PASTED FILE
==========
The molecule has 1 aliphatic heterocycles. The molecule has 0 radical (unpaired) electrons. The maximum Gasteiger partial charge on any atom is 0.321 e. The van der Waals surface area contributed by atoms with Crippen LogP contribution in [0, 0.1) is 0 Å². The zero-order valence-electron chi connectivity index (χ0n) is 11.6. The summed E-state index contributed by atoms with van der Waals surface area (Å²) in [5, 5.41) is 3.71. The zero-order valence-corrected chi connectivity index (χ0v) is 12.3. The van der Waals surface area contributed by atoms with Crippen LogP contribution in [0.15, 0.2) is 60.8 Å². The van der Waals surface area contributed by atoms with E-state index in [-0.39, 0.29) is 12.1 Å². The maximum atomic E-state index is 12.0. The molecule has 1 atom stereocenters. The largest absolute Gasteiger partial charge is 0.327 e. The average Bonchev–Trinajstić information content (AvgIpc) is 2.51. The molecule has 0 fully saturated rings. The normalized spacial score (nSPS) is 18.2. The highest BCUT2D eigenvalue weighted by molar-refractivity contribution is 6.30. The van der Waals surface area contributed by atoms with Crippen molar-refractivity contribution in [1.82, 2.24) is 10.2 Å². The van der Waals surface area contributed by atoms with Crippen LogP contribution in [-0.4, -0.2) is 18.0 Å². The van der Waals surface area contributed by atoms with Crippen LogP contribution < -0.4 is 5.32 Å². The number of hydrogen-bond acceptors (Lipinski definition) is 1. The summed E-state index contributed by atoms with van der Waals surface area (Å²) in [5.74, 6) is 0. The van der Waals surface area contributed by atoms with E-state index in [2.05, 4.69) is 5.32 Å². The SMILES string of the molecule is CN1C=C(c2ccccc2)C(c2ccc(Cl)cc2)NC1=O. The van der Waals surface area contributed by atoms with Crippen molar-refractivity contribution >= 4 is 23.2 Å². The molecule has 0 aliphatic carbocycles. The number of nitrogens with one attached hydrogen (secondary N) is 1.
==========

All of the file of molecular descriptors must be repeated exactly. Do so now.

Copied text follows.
The molecule has 1 aliphatic heterocycles. The molecule has 0 radical (unpaired) electrons. The maximum Gasteiger partial charge on any atom is 0.321 e. The van der Waals surface area contributed by atoms with Crippen LogP contribution in [0, 0.1) is 0 Å². The zero-order valence-electron chi connectivity index (χ0n) is 11.6. The summed E-state index contributed by atoms with van der Waals surface area (Å²) in [5, 5.41) is 3.71. The zero-order valence-corrected chi connectivity index (χ0v) is 12.3. The van der Waals surface area contributed by atoms with Crippen LogP contribution in [0.15, 0.2) is 60.8 Å². The van der Waals surface area contributed by atoms with E-state index in [-0.39, 0.29) is 12.1 Å². The maximum atomic E-state index is 12.0. The molecule has 1 atom stereocenters. The largest absolute Gasteiger partial charge is 0.327 e. The average Bonchev–Trinajstić information content (AvgIpc) is 2.51. The molecule has 0 fully saturated rings. The normalized spacial score (nSPS) is 18.2. The highest BCUT2D eigenvalue weighted by molar-refractivity contribution is 6.30. The van der Waals surface area contributed by atoms with Crippen molar-refractivity contribution in [1.82, 2.24) is 10.2 Å². The van der Waals surface area contributed by atoms with Crippen LogP contribution in [-0.4, -0.2) is 18.0 Å². The van der Waals surface area contributed by atoms with Crippen LogP contribution < -0.4 is 5.32 Å². The number of hydrogen-bond acceptors (Lipinski definition) is 1. The summed E-state index contributed by atoms with van der Waals surface area (Å²) in [5.74, 6) is 0. The van der Waals surface area contributed by atoms with E-state index in [2.05, 4.69) is 5.32 Å². The SMILES string of the molecule is CN1C=C(c2ccccc2)C(c2ccc(Cl)cc2)NC1=O. The van der Waals surface area contributed by atoms with Crippen molar-refractivity contribution >= 4 is 23.2 Å². The molecule has 0 aliphatic carbocycles. The number of nitrogens with one attached hydrogen (secondary N) is 1.